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Austin Police Department budget cuts: Where is the money going?

A vote by the Austin City Council is drastically changing policing in the city. A total of $150 million from APD's budget will go to other services.

AUSTIN, Texas — The people of Austin have long seen themselves as innovators, unafraid to stand out and do things differently. Now, that's spreading to policing. 

Last week, the Austin City Council approved a $4.2 billion budget – and the thing that has everyone from the governor to national news outlets talking are the changes to the police department. 

"The goal here is to get the police officers focusing on the things that we want them focusing on, like crime. And taking away the responsibility to be our mental health first responders or our social workers," Austin Mayor Steve Adler said in an interview with KVUE on Monday.

RELATED: Q&A: Mayor Adler answers top questions on Austin police budget cuts

But taking away responsibility means taking away money. The city manager's proposed budget originally included $434 million for the Austin Police Department (APD). 

The council decided to take about $21 million of that and use it for what they call "reinvestment." In this category, money that would have been used for three cadet classes, overtime, filling officer vacancies and some equipment will instead be used to hire more paramedics, mental health response teams and a slew of social services from workforce development to housing services for the homeless.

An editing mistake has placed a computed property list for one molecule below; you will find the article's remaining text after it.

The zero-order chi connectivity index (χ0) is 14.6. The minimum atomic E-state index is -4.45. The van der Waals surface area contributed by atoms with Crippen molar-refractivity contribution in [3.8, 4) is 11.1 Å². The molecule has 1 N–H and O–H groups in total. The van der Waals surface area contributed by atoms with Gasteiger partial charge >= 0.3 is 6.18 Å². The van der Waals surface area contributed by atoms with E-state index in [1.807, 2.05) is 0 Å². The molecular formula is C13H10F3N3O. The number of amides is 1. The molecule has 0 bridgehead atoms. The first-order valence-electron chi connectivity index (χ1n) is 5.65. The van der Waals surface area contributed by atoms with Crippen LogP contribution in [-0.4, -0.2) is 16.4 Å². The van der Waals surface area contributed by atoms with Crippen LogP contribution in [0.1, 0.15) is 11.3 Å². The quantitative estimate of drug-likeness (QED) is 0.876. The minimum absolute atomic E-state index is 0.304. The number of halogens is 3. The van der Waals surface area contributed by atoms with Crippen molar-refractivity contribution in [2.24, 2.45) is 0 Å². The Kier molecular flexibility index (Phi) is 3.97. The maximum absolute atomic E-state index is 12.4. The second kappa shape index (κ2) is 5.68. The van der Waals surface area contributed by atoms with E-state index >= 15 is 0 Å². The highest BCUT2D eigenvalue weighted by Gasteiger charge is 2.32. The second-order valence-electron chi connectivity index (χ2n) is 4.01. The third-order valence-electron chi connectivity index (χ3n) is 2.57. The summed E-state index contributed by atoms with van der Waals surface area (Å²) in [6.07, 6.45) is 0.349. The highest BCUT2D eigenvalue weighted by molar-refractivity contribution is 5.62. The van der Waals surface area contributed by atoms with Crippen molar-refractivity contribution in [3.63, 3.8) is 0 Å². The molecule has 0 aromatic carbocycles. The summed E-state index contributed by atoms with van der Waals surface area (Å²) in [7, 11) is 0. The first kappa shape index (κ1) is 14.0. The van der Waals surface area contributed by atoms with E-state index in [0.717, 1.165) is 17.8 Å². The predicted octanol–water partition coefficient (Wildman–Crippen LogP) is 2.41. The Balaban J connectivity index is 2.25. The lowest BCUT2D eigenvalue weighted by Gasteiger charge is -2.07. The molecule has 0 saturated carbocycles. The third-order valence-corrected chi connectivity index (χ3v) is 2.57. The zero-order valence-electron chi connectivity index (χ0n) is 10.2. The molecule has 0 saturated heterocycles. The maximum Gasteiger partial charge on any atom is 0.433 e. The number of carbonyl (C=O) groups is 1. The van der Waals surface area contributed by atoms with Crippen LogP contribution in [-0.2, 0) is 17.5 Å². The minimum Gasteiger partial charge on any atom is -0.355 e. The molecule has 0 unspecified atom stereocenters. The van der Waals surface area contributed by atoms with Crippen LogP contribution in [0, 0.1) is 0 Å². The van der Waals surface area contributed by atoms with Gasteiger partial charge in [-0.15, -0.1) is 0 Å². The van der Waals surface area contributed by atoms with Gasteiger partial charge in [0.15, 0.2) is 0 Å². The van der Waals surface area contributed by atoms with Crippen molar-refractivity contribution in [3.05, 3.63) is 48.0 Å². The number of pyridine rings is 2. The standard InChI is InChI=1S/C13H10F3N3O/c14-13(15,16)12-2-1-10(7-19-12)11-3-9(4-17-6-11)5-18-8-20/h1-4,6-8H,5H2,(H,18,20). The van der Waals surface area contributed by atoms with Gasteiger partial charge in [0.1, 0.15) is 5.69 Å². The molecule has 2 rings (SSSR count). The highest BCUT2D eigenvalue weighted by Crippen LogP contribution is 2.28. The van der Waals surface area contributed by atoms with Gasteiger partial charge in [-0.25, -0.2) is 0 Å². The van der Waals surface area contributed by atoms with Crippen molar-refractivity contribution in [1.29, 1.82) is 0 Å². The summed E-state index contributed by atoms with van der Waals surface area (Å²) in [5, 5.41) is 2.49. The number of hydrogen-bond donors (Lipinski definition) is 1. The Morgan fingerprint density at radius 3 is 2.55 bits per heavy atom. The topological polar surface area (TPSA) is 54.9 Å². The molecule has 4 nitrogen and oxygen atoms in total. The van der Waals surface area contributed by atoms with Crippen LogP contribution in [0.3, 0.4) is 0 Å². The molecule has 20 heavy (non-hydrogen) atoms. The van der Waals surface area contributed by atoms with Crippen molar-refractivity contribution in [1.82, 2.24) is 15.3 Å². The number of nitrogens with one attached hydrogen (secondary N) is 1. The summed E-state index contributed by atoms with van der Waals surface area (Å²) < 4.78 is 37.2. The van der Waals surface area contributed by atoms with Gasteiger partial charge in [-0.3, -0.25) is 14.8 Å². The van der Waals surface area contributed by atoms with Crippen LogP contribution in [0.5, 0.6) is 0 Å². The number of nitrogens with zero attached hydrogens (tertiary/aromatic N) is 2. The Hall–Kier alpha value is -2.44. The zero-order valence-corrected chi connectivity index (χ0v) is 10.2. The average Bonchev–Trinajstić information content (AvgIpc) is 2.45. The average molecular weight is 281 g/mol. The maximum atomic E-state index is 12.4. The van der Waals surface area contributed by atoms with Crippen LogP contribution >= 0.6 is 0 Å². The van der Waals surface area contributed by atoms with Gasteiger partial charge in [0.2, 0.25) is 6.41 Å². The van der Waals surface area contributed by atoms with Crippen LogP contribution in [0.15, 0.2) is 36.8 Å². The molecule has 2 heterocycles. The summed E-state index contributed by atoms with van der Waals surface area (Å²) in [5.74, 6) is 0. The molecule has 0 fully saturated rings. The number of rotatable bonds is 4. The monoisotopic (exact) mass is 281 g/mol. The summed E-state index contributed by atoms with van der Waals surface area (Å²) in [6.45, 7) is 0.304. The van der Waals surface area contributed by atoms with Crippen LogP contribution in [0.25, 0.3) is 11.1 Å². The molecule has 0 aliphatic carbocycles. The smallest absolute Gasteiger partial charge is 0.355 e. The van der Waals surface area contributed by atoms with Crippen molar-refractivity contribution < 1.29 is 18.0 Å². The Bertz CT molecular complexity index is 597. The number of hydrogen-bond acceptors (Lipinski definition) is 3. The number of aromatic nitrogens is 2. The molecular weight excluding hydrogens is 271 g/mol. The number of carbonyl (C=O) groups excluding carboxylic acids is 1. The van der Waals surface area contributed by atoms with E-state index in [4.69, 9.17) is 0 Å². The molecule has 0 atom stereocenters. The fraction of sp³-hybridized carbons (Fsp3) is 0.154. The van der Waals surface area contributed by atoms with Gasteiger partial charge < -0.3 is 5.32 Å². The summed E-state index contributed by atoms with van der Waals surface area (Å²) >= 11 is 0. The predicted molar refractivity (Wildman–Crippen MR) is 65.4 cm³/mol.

RELATED: Austin Police Association on APD budget cuts: Policing should be reimagined but with proper staffing

Another $80 million from APD's budget will go to "decouple" or fund departments currently under the umbrella of police that council members think should be run by other agencies. This includes the 911 call center, forensics lab and even some traditional policing units like internal affairs and the special events unit. 

Lastly, the council reallocated $49 million to "reimagine" the department. This won't happen immediately, but the council wants to potentially eliminate entire units, including the lake patrol and traffic enforcement, for alternative public safety options. This still has to be worked out.

The council used a working document, posted on its message board, to outline the cuts. You can view that here.

City staff said the totals are estimates because they are still going through the council's orders to build out the final budget and that process could take weeks. 

WATCH: Mayor Adler talks Austin police budget cuts on KVUE Daybreak


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